You can exchange your paper bonds into electronic format to make them easier to track, again on the Treasury Direct site.
Why would you want to buy a savings bond?
With today’s low interest rates, why would anyone buy a bond that pays a fixed low rate, can’t be redeemed for 12 months and has to be kept for 5 years to avoid losing interest?
Well, in my opinion, most people wouldn’t want to buy a new bond unless:
- You want a ‘safe’ place to stash cash for the long term.
U.S. Savings bonds are as safe as any security issued by the US government. Granted, this isn’t as safe as it used to be, but still may be one of the safest places to maintain your principal while earning at least a little bit of money.
- You want to use the money for education someday.
If the bond is used to pay for education, you may get tax benefits, although, as usual, the IRS puts conditions on who can benefit.
- You want to give a gift now to someone, but not let that someone have access to the money.
Let’s say you want your kid to start saving early for retirement. You tried matching their summer job earnings and having them open an IRA, only to find that they paid the penalty and taxes and cashed the IRA out a couple of years later.
With a bond, even today when they are electronic, you can buy it now but gift it later. Until the recipient opens a Treasury Direct account and supplies an email id, they don’t know you have made the gift.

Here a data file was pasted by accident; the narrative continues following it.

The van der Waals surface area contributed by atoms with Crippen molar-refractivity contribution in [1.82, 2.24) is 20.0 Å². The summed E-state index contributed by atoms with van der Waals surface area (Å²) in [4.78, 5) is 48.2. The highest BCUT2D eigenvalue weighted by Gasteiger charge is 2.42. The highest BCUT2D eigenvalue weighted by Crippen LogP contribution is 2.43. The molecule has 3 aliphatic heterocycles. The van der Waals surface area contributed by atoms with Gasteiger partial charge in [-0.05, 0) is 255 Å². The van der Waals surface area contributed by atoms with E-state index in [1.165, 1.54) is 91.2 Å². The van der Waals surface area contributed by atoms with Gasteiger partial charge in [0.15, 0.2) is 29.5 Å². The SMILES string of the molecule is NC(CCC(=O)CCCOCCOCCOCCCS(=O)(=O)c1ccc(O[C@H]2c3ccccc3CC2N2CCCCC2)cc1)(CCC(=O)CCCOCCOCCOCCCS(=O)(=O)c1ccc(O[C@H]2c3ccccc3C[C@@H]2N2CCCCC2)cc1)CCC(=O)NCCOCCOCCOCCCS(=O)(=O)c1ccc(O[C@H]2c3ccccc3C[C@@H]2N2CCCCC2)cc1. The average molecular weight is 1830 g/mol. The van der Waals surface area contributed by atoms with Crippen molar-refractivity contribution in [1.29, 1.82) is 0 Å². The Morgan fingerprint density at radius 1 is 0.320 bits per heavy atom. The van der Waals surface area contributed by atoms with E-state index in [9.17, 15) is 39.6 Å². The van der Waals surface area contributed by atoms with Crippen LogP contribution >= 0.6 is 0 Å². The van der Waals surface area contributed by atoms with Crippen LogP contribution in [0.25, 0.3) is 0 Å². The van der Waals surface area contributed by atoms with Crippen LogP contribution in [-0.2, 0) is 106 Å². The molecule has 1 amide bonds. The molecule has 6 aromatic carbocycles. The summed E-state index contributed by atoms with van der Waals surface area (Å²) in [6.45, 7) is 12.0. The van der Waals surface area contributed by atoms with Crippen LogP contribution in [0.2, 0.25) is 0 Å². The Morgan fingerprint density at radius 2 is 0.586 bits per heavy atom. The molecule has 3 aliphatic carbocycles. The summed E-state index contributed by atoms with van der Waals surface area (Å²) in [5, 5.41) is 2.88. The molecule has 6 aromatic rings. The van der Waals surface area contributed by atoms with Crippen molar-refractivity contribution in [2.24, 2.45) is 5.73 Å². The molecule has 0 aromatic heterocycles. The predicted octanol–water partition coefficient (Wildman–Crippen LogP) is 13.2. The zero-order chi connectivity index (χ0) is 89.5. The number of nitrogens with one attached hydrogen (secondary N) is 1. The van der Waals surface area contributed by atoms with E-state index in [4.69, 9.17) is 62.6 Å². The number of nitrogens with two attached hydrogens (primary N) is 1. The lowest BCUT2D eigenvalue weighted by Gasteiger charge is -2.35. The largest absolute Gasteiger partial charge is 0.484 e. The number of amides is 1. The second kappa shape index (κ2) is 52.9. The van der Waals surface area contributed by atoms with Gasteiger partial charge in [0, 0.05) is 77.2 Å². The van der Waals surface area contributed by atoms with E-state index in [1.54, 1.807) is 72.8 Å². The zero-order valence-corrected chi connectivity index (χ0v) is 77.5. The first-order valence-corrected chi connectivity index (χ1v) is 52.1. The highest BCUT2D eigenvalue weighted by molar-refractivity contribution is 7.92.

This could function as a way to move money from your estate so that it isn’t considered for estate taxes, yet not have the money available to the person to whom you are giving it. However, you can only buy $10,000 worth of a bond in any one year.
I promised a story about my retirement gift to my son in above paragraphs and here it is. When my kids started earning money, I wanted to encourage them to start retirement savings early. I matched some of their earnings and had them set up an IRA account. One of my sons kept his IRA account intact and benefited from the time value of savings. With him, I continued to give a check for several years after college for him to use as a match for his earnings. That way, he could contribute the money he earned to his retirement, yet still have access to part of the amount via my gift.
The other son did indeed raid his IRA in his twenties. So, to match what I did for the son noted above, I bought I bonds and kept them in my safety deposit box for 10 years. Since he may not be earning optimal interest with an I bond today, I finally gave him possession last week.
What has your experience been with savings bonds?
This post has been written by Marie from FamilyMoneyValues.com. Be sure to visit her site if you’ve enjoyed this post.